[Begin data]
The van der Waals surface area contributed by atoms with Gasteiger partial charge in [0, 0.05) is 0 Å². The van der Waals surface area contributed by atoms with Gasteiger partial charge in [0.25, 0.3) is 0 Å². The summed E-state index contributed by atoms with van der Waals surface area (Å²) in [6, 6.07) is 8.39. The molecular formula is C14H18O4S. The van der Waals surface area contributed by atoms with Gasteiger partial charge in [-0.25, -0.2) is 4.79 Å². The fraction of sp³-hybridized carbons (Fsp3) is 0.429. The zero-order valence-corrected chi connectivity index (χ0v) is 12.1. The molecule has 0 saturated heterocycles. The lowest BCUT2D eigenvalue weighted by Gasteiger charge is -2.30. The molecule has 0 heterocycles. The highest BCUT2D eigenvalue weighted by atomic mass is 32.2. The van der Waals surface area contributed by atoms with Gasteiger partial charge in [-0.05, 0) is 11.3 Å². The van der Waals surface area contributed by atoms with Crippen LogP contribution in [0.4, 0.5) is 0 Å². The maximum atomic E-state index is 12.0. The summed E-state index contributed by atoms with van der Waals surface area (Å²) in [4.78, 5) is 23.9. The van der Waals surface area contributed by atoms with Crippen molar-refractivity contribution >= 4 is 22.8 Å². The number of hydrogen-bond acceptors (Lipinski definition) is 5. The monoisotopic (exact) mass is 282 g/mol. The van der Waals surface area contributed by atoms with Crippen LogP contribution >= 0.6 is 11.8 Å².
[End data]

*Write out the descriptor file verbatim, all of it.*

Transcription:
The van der Waals surface area contributed by atoms with Gasteiger partial charge in [0, 0.05) is 0 Å². The van der Waals surface area contributed by atoms with Gasteiger partial charge in [0.25, 0.3) is 0 Å². The summed E-state index contributed by atoms with van der Waals surface area (Å²) in [6, 6.07) is 8.39. The molecular formula is C14H18O4S. The van der Waals surface area contributed by atoms with Gasteiger partial charge in [-0.25, -0.2) is 4.79 Å². The fraction of sp³-hybridized carbons (Fsp3) is 0.429. The zero-order valence-corrected chi connectivity index (χ0v) is 12.1. The molecule has 0 saturated heterocycles. The lowest BCUT2D eigenvalue weighted by Gasteiger charge is -2.30. The molecule has 0 heterocycles. The highest BCUT2D eigenvalue weighted by atomic mass is 32.2. The van der Waals surface area contributed by atoms with Gasteiger partial charge in [-0.05, 0) is 11.3 Å². The van der Waals surface area contributed by atoms with Crippen LogP contribution in [0.4, 0.5) is 0 Å². The maximum atomic E-state index is 12.0. The summed E-state index contributed by atoms with van der Waals surface area (Å²) in [4.78, 5) is 23.9. The van der Waals surface area contributed by atoms with Crippen molar-refractivity contribution >= 4 is 22.8 Å². The number of hydrogen-bond acceptors (Lipinski definition) is 5. The monoisotopic (exact) mass is 282 g/mol. The van der Waals surface area contributed by atoms with Crippen LogP contribution >= 0.6 is 11.8 Å².